Dealing with collection agencies-debt collectors

It is never fun to deal with collection agencies. They can contact consumers through endless phone calls or they can send out multiple letters. At the time, things seem overwhelming and instead of dealing with the situation, most people attempt to avoid contact and hope that the situation resolves itself. Unfortunately, avoidance will only work for so long.

While it seems like avoiding debt all together is the best idea, there are times when it is just unavoidable. As soon as the debt collection agency makes first contact, it is important for a consumer to learn more about their rights. The U.S. Federal Trade Commission has set up several guidelines that collectors must follow. If a company is not abiding by these regulations, they can be held accountable for their actions.

Because ignoring the problem is not going to change anything, consider dealing with the problem head on. It is possible to double check the debt and make sure that it is accurate. From there, come up with some type of plan for paying it back. The sooner the issue is handled, the better. Debt that goes into collections is often reflected on a consumer`s credit rating.

Keep documentation of everything along the way. Keep a copy of the statement showing how much is owed and what action the person or company plans to take to get the money back. Document all payments made towards the debt and when it is finally paid off or the balance is settled, make sure to keep records. It might be hard to believe, but debt collectors will sometimes pursue someone after they have already paid the debt.

If anything is decided, make sure to get it in writing. People say things all the time and do not plan on following through. If an agreement is reached, it should be in writing. This agreement can be sent over by fax, email, or through the mail. It is always a good idea to get things in writing before sending out a payment. For example, if a debt collector says that one more payment will absolve the debt, before sending out that final payment, get a copy of the agreement.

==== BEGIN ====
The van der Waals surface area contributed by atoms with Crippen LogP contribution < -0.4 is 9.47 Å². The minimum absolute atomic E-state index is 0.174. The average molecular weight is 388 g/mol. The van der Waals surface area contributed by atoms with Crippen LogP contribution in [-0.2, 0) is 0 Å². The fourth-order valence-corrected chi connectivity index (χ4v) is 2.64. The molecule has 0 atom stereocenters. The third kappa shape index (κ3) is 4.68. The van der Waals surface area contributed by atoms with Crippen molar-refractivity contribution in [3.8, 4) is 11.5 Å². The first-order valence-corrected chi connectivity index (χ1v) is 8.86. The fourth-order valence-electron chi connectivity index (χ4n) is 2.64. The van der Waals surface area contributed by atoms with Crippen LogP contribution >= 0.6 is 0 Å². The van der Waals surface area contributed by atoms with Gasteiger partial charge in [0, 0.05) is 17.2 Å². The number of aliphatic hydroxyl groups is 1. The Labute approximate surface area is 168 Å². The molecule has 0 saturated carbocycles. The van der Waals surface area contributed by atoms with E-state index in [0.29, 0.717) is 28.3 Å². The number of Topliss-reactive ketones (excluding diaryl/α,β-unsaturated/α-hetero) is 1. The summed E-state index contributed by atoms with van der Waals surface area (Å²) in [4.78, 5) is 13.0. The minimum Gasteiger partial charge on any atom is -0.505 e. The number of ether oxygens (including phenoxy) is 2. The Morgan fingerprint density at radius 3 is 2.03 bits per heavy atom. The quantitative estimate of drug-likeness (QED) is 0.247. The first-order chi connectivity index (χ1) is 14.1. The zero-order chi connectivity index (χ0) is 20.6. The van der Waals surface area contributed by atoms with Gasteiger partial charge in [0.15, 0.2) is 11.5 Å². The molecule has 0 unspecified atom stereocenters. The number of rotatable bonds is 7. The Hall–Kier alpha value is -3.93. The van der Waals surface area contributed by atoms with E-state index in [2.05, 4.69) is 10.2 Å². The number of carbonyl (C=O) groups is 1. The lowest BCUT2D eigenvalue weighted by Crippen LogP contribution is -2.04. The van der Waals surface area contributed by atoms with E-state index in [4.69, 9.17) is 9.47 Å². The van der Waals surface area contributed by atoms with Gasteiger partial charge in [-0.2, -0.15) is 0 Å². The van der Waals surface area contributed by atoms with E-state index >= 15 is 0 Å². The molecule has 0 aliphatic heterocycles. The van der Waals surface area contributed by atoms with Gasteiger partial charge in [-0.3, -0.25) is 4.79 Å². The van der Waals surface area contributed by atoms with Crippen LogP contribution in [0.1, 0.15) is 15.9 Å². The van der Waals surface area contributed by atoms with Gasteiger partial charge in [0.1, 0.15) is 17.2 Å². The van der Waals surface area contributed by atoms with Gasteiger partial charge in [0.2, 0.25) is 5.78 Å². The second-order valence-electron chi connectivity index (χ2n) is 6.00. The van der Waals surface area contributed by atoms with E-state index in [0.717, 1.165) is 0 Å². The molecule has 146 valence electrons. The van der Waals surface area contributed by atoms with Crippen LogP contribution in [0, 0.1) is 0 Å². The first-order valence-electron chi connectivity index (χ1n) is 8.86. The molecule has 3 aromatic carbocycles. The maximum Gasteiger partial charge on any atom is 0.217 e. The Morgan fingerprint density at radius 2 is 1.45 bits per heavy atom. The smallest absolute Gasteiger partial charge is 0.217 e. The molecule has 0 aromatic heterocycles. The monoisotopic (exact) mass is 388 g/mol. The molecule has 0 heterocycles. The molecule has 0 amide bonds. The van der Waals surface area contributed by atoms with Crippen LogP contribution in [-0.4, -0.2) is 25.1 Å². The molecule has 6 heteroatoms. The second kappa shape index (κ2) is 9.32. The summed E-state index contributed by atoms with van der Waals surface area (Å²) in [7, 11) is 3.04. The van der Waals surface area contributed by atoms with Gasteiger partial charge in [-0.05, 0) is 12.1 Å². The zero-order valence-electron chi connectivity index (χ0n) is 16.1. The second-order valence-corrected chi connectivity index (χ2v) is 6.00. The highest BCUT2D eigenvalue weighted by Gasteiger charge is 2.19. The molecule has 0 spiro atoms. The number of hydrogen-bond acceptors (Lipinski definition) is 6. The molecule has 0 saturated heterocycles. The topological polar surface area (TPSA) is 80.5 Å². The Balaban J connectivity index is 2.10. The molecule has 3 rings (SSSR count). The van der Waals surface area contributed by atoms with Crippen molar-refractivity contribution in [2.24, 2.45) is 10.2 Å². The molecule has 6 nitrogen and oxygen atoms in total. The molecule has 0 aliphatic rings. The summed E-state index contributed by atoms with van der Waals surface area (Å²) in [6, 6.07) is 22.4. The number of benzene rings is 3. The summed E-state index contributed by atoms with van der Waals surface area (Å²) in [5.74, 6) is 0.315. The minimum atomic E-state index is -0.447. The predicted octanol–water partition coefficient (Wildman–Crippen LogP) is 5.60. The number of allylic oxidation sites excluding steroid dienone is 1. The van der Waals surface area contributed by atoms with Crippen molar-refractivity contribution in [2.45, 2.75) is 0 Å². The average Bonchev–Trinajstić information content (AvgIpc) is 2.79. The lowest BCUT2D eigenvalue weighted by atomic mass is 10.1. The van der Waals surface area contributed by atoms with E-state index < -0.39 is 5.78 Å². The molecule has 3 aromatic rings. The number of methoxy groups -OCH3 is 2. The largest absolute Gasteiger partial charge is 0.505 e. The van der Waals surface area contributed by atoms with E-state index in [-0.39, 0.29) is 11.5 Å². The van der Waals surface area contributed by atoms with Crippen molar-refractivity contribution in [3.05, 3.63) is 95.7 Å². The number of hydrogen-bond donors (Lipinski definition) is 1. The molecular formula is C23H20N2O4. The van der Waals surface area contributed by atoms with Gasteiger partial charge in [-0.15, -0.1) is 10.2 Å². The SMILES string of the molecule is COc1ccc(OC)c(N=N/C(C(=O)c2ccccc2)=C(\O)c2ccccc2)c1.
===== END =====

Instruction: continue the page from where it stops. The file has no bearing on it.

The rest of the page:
Much like documentation, keeping recordings of phone calls can be helpful if there is some discrepancy between what a consumer says and what the debt collector says. If the collection agency is not abiding by the regulations set out by the FTC, this is the perfect way to offer proof.

If possible, pay with money orders. While it might seem easy to just write out a check, the collection agency will have the consumer`s routing number and account number. This means that they can deduct the money from the account electronically. Allowing a company or individual to make electronic withdrawals can cause real problems in the future. Most people have other bills to pay and need money to purchase groceries or gas for the car. When the checking account has been cleaned out, it causes more problems for the consumer.

If things get way out of control, consider talking to a professional about how to manage the debt. Sometimes it is necessary to have an expert look over the accounts and attempt to arrange a settlement. A lawyer may be of some assistance, as would a consumer credit advocacy company like National Debt Relief. While the negative effects of the situation can seem overwhelming at first, the best course of action is dealing with the situation quickly. Don`t avoid debt collectors. Instead, learn about consumer rights, come up with a solution and begin making payments to decrease the debt until it is completely gone.